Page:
N.J. Woman Dubbed 'Suitcase Killer' After Husband's Remains Washed Ashore Claims She's Innocent
In May of 2004, a dark green Kenneth Cole suitcase was found bobbing in the still-frigid waters of the Chesapeake Bay. It contained a pair of legs that had been severed at the knee.
Days later, a second dark green suitcase washed up on the shores of nearby Fisherman Island. It contained the head and torso of a man later identified as Bill McGuire, a 39, year-old husband and father of two from New Jersey.
Five days after that, a boater near the Chesapeake Bay Bridge Tunnel found a third suitcase matching the others containing more of the New Jersey Institute of Technology employee’s body parts.
He had been shot multiple times, the medical examiner determined.
In June 2005, his wife and the mother of his two sons, Melanie McGuire, 31, was arrested and charged with first-degree murder.
On July 19, 2007, the former nurse was convicted of killing him, cutting his body up, stuffing it into three suitcases the couple owned and throwing them into the Chesapeake Bay.
Melanie McGuire admitted to having an affair with a doctor at the fertility clinic where she worked. She said she was unhappy in her marriage.
Prosecutors argued that she killed her husband so she could be with her paramour.
She steadfastly maintained her innocence then, something she still does today.
In a new episode of ABC News’ 20/20 on Friday, starting at 9 p.m. ET, McGuire speaks exclusively to co-anchor, Amy Robach, as she fights to overturn her conviction.
“Do you still insist that you're innocent?” Robach asks.
“Absolutely,” replies McGuire in her first on-camera interview since she was sentenced to life in prison on July 19, 2007.
During the interview, McGuire, now 47, who was nicknamed the "suitcase killer," says circumstantial evidence is what landed her in prison for life.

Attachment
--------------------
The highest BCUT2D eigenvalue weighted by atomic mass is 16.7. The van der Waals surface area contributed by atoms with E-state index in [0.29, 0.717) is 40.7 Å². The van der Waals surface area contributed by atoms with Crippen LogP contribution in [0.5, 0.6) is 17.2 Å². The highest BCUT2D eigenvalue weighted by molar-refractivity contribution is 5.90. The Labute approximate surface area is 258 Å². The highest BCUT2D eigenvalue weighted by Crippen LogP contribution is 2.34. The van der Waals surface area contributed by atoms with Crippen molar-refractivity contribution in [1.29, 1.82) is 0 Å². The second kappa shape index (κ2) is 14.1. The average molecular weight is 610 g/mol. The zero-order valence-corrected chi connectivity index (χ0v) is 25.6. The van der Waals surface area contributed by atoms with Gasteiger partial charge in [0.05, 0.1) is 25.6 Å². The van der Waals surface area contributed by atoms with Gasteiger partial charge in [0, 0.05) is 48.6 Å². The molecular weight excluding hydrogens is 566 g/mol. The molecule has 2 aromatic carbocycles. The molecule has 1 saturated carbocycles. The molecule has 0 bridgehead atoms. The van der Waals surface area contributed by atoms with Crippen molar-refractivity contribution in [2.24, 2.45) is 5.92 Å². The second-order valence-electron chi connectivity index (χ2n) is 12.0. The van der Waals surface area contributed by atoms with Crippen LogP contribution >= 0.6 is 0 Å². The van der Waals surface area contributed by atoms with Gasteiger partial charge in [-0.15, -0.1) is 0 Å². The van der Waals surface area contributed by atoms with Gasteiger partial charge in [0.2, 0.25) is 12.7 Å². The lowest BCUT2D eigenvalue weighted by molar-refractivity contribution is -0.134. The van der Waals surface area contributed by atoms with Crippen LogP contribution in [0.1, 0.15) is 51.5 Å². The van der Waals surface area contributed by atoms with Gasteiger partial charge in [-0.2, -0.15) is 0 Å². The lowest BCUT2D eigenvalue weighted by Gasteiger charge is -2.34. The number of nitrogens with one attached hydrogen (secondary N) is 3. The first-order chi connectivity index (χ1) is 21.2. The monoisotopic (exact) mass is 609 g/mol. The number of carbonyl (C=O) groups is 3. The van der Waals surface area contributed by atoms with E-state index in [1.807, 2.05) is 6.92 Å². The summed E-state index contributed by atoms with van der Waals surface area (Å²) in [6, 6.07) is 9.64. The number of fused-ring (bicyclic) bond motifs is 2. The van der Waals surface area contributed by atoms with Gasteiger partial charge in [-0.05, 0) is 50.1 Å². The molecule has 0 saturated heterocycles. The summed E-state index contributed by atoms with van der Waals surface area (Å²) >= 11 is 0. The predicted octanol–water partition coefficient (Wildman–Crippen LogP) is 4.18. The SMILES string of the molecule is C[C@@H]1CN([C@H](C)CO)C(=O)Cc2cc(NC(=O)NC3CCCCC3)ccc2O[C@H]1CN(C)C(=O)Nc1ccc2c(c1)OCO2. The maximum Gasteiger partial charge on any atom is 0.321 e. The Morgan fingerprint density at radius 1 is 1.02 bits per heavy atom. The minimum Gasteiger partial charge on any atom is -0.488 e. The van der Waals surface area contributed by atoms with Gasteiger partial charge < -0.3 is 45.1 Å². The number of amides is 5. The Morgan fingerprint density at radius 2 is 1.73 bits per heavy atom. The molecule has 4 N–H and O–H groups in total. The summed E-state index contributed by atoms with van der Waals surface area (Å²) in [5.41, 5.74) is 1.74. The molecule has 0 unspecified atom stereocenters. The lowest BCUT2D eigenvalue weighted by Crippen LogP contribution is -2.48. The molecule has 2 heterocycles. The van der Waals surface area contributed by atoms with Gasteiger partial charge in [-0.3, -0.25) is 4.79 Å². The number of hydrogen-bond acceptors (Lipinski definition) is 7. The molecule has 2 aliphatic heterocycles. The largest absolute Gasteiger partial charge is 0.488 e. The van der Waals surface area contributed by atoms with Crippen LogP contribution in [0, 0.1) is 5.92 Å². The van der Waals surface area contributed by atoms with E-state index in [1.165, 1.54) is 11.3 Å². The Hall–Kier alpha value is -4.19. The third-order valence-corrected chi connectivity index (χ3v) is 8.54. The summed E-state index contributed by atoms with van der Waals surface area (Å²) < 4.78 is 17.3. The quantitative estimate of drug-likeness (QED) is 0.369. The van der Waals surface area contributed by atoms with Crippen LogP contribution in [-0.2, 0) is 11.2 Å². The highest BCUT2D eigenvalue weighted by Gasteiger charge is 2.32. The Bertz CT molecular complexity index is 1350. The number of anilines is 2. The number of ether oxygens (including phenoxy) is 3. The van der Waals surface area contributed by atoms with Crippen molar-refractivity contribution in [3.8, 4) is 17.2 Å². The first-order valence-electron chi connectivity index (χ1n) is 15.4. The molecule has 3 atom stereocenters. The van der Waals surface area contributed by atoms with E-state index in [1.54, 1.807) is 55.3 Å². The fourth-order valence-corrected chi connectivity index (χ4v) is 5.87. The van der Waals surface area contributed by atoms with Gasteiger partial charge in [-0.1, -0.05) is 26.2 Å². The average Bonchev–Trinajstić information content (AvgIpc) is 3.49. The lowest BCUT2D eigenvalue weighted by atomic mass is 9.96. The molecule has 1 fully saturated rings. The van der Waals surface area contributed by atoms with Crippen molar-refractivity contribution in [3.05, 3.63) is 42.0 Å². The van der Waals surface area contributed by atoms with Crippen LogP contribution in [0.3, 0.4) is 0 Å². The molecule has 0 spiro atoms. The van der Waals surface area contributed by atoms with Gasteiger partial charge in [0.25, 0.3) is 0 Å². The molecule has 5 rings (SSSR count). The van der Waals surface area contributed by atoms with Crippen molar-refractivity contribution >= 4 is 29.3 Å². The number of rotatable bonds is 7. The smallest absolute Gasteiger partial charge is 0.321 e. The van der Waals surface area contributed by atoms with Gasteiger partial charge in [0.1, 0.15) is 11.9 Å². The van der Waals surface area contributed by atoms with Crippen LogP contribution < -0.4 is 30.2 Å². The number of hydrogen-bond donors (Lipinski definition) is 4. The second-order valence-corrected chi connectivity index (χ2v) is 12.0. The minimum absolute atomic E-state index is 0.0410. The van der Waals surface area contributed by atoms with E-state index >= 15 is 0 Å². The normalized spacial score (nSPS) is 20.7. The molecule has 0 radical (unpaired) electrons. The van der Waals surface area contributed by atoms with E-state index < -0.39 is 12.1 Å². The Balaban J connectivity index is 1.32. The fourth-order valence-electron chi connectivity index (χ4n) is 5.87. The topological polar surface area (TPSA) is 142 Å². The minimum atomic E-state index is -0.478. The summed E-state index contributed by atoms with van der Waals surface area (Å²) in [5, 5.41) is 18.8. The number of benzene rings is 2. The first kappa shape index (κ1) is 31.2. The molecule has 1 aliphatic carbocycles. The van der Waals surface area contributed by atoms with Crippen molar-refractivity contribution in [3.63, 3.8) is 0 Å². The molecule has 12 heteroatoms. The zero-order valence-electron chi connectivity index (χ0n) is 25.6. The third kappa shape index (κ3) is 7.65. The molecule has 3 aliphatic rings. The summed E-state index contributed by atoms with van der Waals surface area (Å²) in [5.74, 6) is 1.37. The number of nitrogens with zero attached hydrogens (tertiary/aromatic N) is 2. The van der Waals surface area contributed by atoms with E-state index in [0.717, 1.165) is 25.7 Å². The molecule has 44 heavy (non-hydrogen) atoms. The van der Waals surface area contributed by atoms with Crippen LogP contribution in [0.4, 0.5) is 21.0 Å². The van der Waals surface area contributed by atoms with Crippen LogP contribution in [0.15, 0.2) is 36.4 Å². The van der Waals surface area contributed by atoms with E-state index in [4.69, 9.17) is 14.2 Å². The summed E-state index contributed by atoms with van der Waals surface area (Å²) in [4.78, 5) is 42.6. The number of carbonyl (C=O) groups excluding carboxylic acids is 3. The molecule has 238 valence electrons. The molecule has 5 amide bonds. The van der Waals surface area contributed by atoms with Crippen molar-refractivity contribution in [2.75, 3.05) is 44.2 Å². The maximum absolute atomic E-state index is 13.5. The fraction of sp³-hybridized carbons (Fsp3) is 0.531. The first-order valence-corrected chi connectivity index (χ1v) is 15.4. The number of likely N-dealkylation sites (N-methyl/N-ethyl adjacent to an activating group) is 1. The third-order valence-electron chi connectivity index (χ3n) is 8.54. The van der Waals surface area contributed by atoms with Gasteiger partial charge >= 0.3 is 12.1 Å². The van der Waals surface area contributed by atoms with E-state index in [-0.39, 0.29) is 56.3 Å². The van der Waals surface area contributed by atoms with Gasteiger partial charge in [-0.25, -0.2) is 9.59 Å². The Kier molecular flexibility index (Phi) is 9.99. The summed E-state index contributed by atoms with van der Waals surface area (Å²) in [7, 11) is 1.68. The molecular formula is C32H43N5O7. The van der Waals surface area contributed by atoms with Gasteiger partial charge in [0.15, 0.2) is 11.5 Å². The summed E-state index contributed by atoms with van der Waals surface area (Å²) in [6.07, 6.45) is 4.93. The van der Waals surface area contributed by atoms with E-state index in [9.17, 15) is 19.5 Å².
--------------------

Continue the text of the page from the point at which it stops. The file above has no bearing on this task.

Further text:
In the exclusive clip above, Robach asks McGuire about the gun she bought two days before her husband’s shooting death.
“You say your husband asked you to purchase the gun, but you purchased a gun just two days before your husband went missing,” says Robach.
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“Of course, it's a coincidence,” says McGuire. “However, he was on me for a while about that, about trying to get that. And if something was happening, if he was in some sort of trouble, that may very well have been the reason why he was so intent on getting it.”
McGuire has said that her husband was a gambling addict and was killed over money he owed.
When Robach asks her why she’s bringing attention to the case again, when it has caused her husband’s family and her sons so much pain, McGuire replies, “I'm doing this because there's a murderer walking around.
"The killer is out there and it's not me."
She adds, “After all these years, I still feel hurt. I still feel bothered. Like, how could somebody think that I did that?”
During the interview, she tells Robach she's hesitant to hold out hope that she could one day be released from prison.
McGuire talks about her troubled relationship with her husband, which was riddled with infidelity and constant arguments, and her affair, which prosecutors claim was the catalyst for her to kill her husband.
She says she regrets not testifying during the trial.
She also tells Robach about her hope that the new podcast Direct Appeal, hosted by criminology professors Dr. Amy Schlosberg and Dr. Meghan Sacks, could help exonerate her.
The episode also features secretly recorded conversations during a police sting between McGuire and the doctor with whom she was having an affair.
The two-hour 20/20 airs on Friday (9:00 – 11:00 p.m. EST) on ABC.
You can also catch Robach weekdays on GMA3: What You Need to Know at 1 pm ET on ABC.
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